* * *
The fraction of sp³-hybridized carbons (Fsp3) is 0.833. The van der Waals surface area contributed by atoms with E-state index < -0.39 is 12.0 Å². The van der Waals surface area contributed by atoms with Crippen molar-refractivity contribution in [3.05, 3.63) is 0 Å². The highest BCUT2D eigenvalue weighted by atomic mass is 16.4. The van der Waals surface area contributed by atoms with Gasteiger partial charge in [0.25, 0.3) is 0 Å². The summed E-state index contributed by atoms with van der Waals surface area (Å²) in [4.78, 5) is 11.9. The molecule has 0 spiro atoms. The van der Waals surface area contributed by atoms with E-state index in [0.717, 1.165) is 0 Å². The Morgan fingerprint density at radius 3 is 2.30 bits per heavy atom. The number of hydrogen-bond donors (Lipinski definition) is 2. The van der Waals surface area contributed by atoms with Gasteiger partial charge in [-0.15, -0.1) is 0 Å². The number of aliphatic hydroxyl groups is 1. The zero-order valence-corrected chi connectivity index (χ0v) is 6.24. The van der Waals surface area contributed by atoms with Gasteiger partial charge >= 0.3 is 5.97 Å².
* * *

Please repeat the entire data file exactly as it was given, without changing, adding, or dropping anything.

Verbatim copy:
The fraction of sp³-hybridized carbons (Fsp3) is 0.833. The van der Waals surface area contributed by atoms with E-state index < -0.39 is 12.0 Å². The van der Waals surface area contributed by atoms with Crippen molar-refractivity contribution in [3.05, 3.63) is 0 Å². The highest BCUT2D eigenvalue weighted by atomic mass is 16.4. The van der Waals surface area contributed by atoms with Gasteiger partial charge in [0.25, 0.3) is 0 Å². The summed E-state index contributed by atoms with van der Waals surface area (Å²) in [4.78, 5) is 11.9. The molecule has 0 spiro atoms. The van der Waals surface area contributed by atoms with E-state index in [0.717, 1.165) is 0 Å². The Morgan fingerprint density at radius 3 is 2.30 bits per heavy atom. The number of hydrogen-bond donors (Lipinski definition) is 2. The van der Waals surface area contributed by atoms with Gasteiger partial charge in [-0.15, -0.1) is 0 Å². The number of aliphatic hydroxyl groups is 1. The zero-order valence-corrected chi connectivity index (χ0v) is 6.24. The van der Waals surface area contributed by atoms with Gasteiger partial charge >= 0.3 is 5.97 Å².